Thursday, June 12, 2008
It ain't getting any easier, is it? While Macro Man has escaped, if only temporarily, from the House of the Fat Tail (which has a lawn dotted with pink flamingos), he cannot help but think that he's left a number of market colleagues still residing there. Discrete jumps in asset-price volatility, as Macro Man's recent experience can amply demonstrate, are difficult enough to deal with. But when correlations break down as well, the resultant P/L hit can be very unpleasant indeed. This is particularly the case when one's engaged in cross-market hedging of core positions, a strategy that helped nail Lehman Brothers to the wall in their May quarter. There is little more frustrating than an environment when bad hedges happen to good people.
Let's engage in a little though experiment here. Take a stroll with Macro Man down memory lane, all the way back to Thursday of last week. On that day, the S&P 500 closed at 1404, up 2% on the day. USD/JPY closed in New York at 105.94 on the same day. Looking forward, if Macro Man had told you that the S&P 500 would be 70 points lower, where would you have guessed that USD/JPY would be? Probably nowhere near the current spot rate of 107.50! So any equity or EM punters who have sold USD/JPY to hedge their core book of assets (and from what Macro Man can make out, their numbers are legion) have been royally and utterly buggered. Welcome to the House of the Fat Tail, folks!
UPDATE: The two series are labeled incorrectly; the red line in USD/JPY and the blue line is the S&P 500.
Elsewhere, the news just gets worse and worse for the UK. The equity market (where Macro Man retains a short delta) has been submarined by homebuilders and financials; recent comments from retailer extraordinaire Philip Green don't exactly engender a helluva lot of confidence. Macro Man follows an indicator that compares the lagged second derivative of UK unemployment with the BOE base rate. As the chart below shows, this indicator does a pretty good job of anticipating the Bank of England's reaction function. And while inflation (and inflation expectations) remain uncomfortably high, it seems pretty evident that it's "mission accomplished" for the destruction of domestic demand. As Merve the Swerve himself recently observed, there's little that the BOE can do to bring inflation to target in the next twelve months. And dealing with usurious utility companies is a job for Gordon Brown, not Mervyn King. Having resisted the siren call of short sterling (a/k/a "the widowmaker") for the last three months, Macro Man is beginning to wonder if, with rate hikes priced in by year end, it isn't time to have a flutter from the long side.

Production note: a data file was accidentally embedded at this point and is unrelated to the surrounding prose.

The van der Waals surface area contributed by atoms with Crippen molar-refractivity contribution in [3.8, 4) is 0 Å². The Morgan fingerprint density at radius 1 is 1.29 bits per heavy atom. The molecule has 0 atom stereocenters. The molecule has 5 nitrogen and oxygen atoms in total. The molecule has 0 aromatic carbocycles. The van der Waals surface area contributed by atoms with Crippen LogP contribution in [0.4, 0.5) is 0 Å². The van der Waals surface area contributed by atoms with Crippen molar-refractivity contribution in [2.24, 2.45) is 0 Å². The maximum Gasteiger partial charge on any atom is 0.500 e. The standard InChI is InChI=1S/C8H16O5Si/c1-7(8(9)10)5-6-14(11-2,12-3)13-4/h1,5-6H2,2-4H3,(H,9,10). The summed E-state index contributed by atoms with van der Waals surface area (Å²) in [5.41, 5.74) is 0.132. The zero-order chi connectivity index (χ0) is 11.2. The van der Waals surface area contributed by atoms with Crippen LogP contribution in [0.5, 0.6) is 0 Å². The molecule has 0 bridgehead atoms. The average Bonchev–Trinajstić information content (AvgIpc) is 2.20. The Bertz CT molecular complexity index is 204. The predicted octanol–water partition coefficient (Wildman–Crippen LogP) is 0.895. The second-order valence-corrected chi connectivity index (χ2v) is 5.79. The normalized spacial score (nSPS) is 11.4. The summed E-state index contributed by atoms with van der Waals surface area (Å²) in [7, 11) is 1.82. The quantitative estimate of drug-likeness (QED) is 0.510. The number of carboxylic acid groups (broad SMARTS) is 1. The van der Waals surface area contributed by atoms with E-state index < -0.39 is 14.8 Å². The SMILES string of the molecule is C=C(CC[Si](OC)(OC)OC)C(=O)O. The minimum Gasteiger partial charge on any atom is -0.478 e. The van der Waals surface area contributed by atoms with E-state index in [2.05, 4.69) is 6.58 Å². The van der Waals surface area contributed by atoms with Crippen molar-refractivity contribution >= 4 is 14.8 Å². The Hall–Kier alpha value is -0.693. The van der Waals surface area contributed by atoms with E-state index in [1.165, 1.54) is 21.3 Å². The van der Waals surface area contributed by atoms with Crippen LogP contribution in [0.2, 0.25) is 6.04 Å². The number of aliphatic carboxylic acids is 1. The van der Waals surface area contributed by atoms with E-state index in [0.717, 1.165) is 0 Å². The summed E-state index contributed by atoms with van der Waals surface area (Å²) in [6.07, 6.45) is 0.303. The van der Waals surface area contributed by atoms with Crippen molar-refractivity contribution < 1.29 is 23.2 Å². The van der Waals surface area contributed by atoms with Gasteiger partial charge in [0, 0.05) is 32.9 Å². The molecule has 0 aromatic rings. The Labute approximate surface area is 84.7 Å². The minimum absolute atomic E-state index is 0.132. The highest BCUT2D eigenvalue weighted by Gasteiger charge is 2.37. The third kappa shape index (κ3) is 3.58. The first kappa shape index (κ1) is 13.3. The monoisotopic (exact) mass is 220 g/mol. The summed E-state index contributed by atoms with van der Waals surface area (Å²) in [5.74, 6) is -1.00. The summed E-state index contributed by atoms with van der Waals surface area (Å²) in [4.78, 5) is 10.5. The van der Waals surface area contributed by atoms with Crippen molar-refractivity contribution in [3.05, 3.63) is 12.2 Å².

But Merv may choose to focus on inflation expetations, which have admittedly deterioated markedly. The latest survey shows an uptick to 4.3%, a whopping 100 bp rise since May. Still, that's child's play when compared to the situation in Australia, where expectations rose 0.7% from May to June, to a record 5.9%.
At the same time, unemployment in May rose for the first time in eighteen months. Even in commodity powerhouse Australia, therefore, some form of stagflation appears to be taking hold.
While equities are enjoying a brief respite so far today (and may bounce further on a decent gas-related reading on retail sales), the overall environment appears overwhelmingly negative to Macro Man, so he's happy to retain his short bias.